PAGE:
This weekend was full of nasty weather here on the west coast. According to weather.com, it was apparently rough in many places across the U.S. That said, I’m not surprised to read lots of blogs this morning that talk about staying cozy indoors. Many of them have accompanying photos depicting everything from recently cleaned rooms to attractively arranged snack trays (shown with the blogger’s favorite beverage). Some have pictures of the family pet, also relaxing in a cozy fashion, or babies wrapped in warm blankets.
It’s like reading a dozen letters from pen pals.
Remember pen pals? For the ladies (and maybe some gents) who are my age or older, pen pals were the only way to communicate with distant acquaintances before the internet era. Phone calls were expensive, but a stamp cost between a nickel to thirteen cents (depending on the year). A lot of information could be passed back and forth in letters. One only had to be patient. This was long before we ever had a need for overnight mail. Replies took at least a week, if not longer.
I had a couple of pen pals, and was fortunate enough to have a grandmother who encouraged writing by supplying postage stamps. So I looked forward to sending and receiving letters several times a month.
Since it took so long to write, send, and receive a reply, the letters were nearly always one-sided. It wasn’t a conversation that took place as much as a diary that I shared with my closest friends. Topics usually included whatever important event that was foremost, whether it was something happening at school (usually related to boys), something happening at home (usually related to recent purchases or accomplishments), or something happening to someone else (usually related to dislike of siblings). Therefore, my letters were typically full of childish stuff with a high emotional content centered around me. My pen pals sent letters that were similar, and when I read them I found out all about their latest hobby, or where they went for vacation, or what they were wearing.
This is very much like many of the blogs I read today, including (yikes!) some of mine. Although nowadays I don’t work and therefore have nothing to write about boys.
Soooo…..What does that say about the people who write and read these internet commentaries? Is this a bad thing? Are we wasting breath (or internet bandwidth) on pictures of our homes and pets?
At first I thought yes, and even felt a little bit guilty. But then I really thought about it.
It seems to be a matter of perspective. I don’t pay much attention to the news, but I do make a point to check certain blogs on a regular basis. Reading about what other ladies are doing in their everyday lives is more fun than reading about a sadly deranged person shooting into a crowd of bystanders. I think I get the same kind of pleasure from these blogs as I did reading the Laura Ingalls Wilder stories when I was young, or books by Erma Bombeck, It’s a glimpse into the lives of people like me.
It makes me feel normal and okay with the world.
I try to dabble in social media, like Facebook. But it’s a format I find helpful when all I need is to “touch base”, so to speak. Where blogging is like having a conversation with a couple of friends in a coffee shop, Facebook is like standing in a crowded street yelling at anyone who is passing by. I don’t think it’s such a bad thing as much as I don’t think it is useful for me.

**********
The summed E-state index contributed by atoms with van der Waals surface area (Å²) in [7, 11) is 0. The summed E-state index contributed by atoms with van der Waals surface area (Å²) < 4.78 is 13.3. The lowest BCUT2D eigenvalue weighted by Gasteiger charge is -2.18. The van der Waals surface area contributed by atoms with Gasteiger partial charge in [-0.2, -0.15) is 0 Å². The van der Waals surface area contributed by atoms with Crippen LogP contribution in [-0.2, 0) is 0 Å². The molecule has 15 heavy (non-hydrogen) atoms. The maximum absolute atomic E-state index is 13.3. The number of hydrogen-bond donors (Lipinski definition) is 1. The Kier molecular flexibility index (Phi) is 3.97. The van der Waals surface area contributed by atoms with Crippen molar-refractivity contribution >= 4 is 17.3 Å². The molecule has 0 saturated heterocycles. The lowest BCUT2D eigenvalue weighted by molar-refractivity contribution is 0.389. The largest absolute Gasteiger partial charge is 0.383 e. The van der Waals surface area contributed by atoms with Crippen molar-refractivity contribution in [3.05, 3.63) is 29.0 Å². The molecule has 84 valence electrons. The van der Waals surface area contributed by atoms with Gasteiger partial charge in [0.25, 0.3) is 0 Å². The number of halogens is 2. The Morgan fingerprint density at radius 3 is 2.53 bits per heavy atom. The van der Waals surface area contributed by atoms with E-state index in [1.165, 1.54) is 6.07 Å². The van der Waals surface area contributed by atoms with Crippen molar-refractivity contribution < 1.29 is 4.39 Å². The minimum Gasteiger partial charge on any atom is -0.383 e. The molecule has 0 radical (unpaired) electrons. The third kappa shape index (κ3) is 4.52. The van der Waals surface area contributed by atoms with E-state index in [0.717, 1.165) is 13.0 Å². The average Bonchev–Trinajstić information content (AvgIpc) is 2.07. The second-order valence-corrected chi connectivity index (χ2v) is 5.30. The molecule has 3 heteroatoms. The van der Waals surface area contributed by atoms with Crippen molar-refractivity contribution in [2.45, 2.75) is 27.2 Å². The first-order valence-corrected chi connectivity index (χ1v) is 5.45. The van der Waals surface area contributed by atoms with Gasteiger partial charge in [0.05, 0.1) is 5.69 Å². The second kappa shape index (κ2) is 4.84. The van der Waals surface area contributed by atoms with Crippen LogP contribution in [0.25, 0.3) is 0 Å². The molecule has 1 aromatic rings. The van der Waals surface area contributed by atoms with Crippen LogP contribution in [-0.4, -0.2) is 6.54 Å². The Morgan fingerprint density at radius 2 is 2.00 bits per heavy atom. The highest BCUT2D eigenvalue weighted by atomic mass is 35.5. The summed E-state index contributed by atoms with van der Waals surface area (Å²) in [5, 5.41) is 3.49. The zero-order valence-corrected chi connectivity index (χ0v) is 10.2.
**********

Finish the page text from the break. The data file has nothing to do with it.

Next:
On the other hand, reading or watching the news media is like being in the boss’ office. It doesn’t make me feel good. In fact, it makes me feel singled out and defensive as if I’ve done something wrong or I’m not “fitting in”.
It’s difficult to find an article or news broadcast that isn’t trying to emotionally stimulate and disconnect people.
If it isn’t getting you riled up one way or another, it’s usually boring. Do you read it because you agree completely with everything that’s being said, providing a sense of justification (or wishing it were so)? Or because you disagree and it makes you angry? Or read it with disgust? Disbelief? Righteousness? Alarm?
Or does it make you feel fear? Does it make you feel connected with people, or make you afraid to be around people?
Now compare the number of times you experience these negative emotions while reading a news article to the number of times the same source has made you feel good about yourself. Should you be reading this source? Is it contributing to your positive well-being or making you feel paranoid?
This is why I don’t read or watch major news media.
It is not because I am resigned to isolation from world events. It’s because I can’t tolerate the way they are communicated to me. What can I personally do about any of the headline events presented to me that concern a locale that’s not my own? Not only do I feel afraid, but helpless as well. Why should I expend energy shouting to the world about the injustice of it all? It doesn’t help me or anyone else to feel better, nor does it change the event(s) that occurred.
So I turn it off.
I’ll slip in a caveat here and say that there are a few good sources of honest journalism that are not focused first on creating an emotional response. But I have to go find them with the knowledge that if I want to be a change-maker I have to be proactive. Passive absorption of any news media does not automatically entitle me with the right to actively criticize. It’s a topic that deserves another, deeper conversation that I’m not tackling here.
The point I’m trying to make is to explain why I decided that writing and reading blogs about everyday life are not a waste of bandwidth. In a perfect world, I’d have many of my favorite bloggers as neighbors who I could talk with personally. That’s not possible, of course, but I am grateful that I have the opportunity to share our common experiences via media with so many wonderful people.
It would’ve been exhausting to have this many pen pals in the pre-internet days. But it sure would’ve been fun!